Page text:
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Pentecost 26 The Feast of Christ the King November 22, 2015 - The Rev. Canon Janet Campbell
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THE FEAST OF CHRIST THE KING
Daniel 7:9-10, 13-14, Psalm 93; Revelation 1:4b-8; John 18:33-37
 
Christ Episcopal Church
Tacoma, Washington
Sunday, November 22, 2015
The Rev. Canon Janet Campbell
 
 
Yesterday my two little dogs
spent the afternoon growling and barking
and snapping
at each other . . .
over who is sovereign
in our little kingdom in Shoreline –
 
a small domestic metaphor
for the endless battle for supremacy
in and among the kingdoms of this world . . .
 
(Somehow Spike Jr. and Charley
seemed to have forgotten
there is already an alpha dog in our kingdom
and she is me . . . )
 
 
So I was thinking about this Feast of Christ the King
and this sermon
amidst snarling canines
and the glorious images
of God’s reign
in the lectionary texts assigned for the feast . . .
 

Daniel’s night visions
of “one like a human being”
presented to the Ancient One in the heavenly courts,
given everlasting “dominion and glory and kingship”
over “all peoples, nations, and languages . . . .”
 
The psalmist’s praise of
the splendidly appareled God and King
whose throne
has been established from everlasting . . .
 
Revelation’s exultant announcement
of the one “who is and who was and who is to come,”
Jesus Christ the alpha and omega,
the firstborn of the dead,
and the ruler of the kings of the earth.
 
 
And in the Te deum,
the early Church’s majestic vision
of the heavenly throne-room
and its throngs of saints and angels,
apostles and prophets and martyrs,
all singing their praises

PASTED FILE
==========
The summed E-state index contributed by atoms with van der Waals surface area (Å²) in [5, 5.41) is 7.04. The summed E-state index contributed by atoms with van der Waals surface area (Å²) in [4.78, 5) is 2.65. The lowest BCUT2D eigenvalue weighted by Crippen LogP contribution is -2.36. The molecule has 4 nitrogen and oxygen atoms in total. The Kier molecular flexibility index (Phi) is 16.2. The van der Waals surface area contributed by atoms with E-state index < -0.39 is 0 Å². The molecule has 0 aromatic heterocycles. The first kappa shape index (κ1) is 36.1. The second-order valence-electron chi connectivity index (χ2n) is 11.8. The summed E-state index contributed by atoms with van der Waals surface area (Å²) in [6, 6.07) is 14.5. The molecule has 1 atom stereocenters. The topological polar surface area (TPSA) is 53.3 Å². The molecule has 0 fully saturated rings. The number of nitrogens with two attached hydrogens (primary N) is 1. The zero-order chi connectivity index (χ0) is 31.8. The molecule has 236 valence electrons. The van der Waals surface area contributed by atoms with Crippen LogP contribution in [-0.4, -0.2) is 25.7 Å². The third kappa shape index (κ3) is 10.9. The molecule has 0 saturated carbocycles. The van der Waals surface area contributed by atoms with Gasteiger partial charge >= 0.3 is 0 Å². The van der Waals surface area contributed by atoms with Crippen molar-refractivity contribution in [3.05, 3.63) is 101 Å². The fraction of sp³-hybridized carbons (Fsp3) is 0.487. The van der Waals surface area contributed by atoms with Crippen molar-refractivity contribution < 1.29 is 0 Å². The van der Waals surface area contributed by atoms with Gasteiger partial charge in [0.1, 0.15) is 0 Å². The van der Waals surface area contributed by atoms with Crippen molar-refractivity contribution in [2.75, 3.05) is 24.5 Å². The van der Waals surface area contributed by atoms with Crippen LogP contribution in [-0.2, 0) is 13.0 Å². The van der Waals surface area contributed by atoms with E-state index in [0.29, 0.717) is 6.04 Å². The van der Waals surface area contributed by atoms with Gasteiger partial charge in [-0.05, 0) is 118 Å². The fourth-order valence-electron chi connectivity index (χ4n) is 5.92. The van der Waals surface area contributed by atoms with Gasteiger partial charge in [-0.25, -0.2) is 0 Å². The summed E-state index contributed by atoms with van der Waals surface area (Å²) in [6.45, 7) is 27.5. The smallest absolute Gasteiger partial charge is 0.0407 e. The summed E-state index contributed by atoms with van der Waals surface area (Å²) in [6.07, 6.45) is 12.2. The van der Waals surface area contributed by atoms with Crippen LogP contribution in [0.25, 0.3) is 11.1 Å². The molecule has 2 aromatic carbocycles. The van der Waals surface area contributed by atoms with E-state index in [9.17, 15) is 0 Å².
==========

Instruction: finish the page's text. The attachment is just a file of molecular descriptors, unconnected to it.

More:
to God
and to Christ the King,
seated at God’s right hand in splendor . . .
 
 

All that power and glory,
building up to John’s gospel
and the
inglorious interrogation
of the seemingly powerless Jesus,
 
in the grim headquarters of Pontius Pilate,
Rome’s appointed Governor
of occupied Judea.
 
Jesus, arrested
on trumped-up charges
          leveled by the religious authorities
                   of his own tradition,
                   who wanted him gone . . .
 
handed over by them to Pilate
to be executed on their behalf
by the occupiers of their country,
with whom they co-existed
          in an uneasy truce of appeasement.
 
Christ the King.
Jesus the soon-to-be-crucified.
 
 

The Feast of Christ the King
is a relatively new addition
to the Church’s calendar . . .
 
instituted in 1925 by Pope Pius XI:
a liturgical proclamation
of the risen, ascended Christ
as sovereign over all things in heaven and on earth . . .
 
In the origin of this feast there was
a political as well as theological agenda –
 
An uneasy Pope’s pushback against the
rising forces of European nationalism and secularism competing with the Church
for power and authority
          in human affairs . . .
         
An embattled Pope’s pushback against the
unresolved so-called “Roman Question:”
 
whether the Pope could retain sovereignty
          over the territories known as the Papal States,
          (a considerable piece of the Italian peninsula,
                   including the city of Rome . . .)
 
or whether the government
of the gradually unifying nation-state of Italy
would claim them . . .
 
Wars had been fought . . .
Oh yes, the Papal States had an army . . .
 

Ironic . . .
 
the Feast of Christ the King,
established by a Church
engaged in a struggle
to hold on to its own earthly kingdom.
 
 
It is an ironic and a political and a paradoxical feast,
with much to reveal
about kings and kingdoms
human and divine . . .
 
its ironic, political, paradoxical content
manifest
in the lectionary’s juxtaposition
of all that Scriptural and liturgical glory
with Pilate’s dialogue
with the enigmatic man standing before him
in travel-worn peasant clothing . . .
 
“Are you the king of the Jews?”
 

If so, Jesus would be guilty
of sedition,
of setting himself over against
the Roman Emperor,
and fomenting rebellion
among an occupied people.
 
Pilate found himself
between a rock and a hard place . . .
 
between the Jewish leaders of Jerusalem,
          whose collaboration he needed
to maintain the peace
 
                    (so . . . he should cooperate
                   with their desire to get rid of Jesus)
         
and the Roman Emperor,
          his brutal employer,
          the source of his position and power
          whom he must at all costs please . . .
 
                    (. . . might executing Jesus
                   become the catalyst
                             for an uprising?)
 
“Are you the king of the Jews?”
 

“Why do you ask?”
Jesus responded,